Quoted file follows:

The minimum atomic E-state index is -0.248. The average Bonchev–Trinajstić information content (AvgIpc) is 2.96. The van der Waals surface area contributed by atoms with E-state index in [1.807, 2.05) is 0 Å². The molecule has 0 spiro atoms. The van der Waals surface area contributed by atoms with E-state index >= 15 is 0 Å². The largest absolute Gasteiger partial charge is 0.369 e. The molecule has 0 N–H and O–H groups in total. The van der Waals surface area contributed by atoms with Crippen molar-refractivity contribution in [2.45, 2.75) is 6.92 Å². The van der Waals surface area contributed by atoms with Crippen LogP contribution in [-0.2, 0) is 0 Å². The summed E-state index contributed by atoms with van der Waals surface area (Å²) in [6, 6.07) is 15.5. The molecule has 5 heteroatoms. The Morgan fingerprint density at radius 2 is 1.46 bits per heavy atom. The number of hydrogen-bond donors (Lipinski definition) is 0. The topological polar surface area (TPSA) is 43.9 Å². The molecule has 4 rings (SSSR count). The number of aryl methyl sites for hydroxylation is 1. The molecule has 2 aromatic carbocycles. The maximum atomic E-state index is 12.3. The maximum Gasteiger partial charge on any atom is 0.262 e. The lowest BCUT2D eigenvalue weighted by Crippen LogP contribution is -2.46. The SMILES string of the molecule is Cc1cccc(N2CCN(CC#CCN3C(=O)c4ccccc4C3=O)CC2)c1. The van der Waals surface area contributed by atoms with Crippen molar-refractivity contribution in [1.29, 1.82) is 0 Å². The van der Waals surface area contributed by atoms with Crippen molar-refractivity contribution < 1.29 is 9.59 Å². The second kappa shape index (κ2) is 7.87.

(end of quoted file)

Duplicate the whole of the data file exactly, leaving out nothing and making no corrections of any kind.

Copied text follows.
The minimum atomic E-state index is -0.248. The average Bonchev–Trinajstić information content (AvgIpc) is 2.96. The van der Waals surface area contributed by atoms with E-state index in [1.807, 2.05) is 0 Å². The molecule has 0 spiro atoms. The van der Waals surface area contributed by atoms with E-state index >= 15 is 0 Å². The largest absolute Gasteiger partial charge is 0.369 e. The molecule has 0 N–H and O–H groups in total. The van der Waals surface area contributed by atoms with Crippen molar-refractivity contribution in [2.45, 2.75) is 6.92 Å². The van der Waals surface area contributed by atoms with Crippen LogP contribution in [-0.2, 0) is 0 Å². The summed E-state index contributed by atoms with van der Waals surface area (Å²) in [6, 6.07) is 15.5. The molecule has 5 heteroatoms. The Morgan fingerprint density at radius 2 is 1.46 bits per heavy atom. The number of hydrogen-bond donors (Lipinski definition) is 0. The topological polar surface area (TPSA) is 43.9 Å². The molecule has 4 rings (SSSR count). The number of aryl methyl sites for hydroxylation is 1. The molecule has 2 aromatic carbocycles. The maximum atomic E-state index is 12.3. The maximum Gasteiger partial charge on any atom is 0.262 e. The lowest BCUT2D eigenvalue weighted by Crippen LogP contribution is -2.46. The SMILES string of the molecule is Cc1cccc(N2CCN(CC#CCN3C(=O)c4ccccc4C3=O)CC2)c1. The van der Waals surface area contributed by atoms with Crippen molar-refractivity contribution in [1.29, 1.82) is 0 Å². The van der Waals surface area contributed by atoms with Crippen molar-refractivity contribution < 1.29 is 9.59 Å². The second kappa shape index (κ2) is 7.87.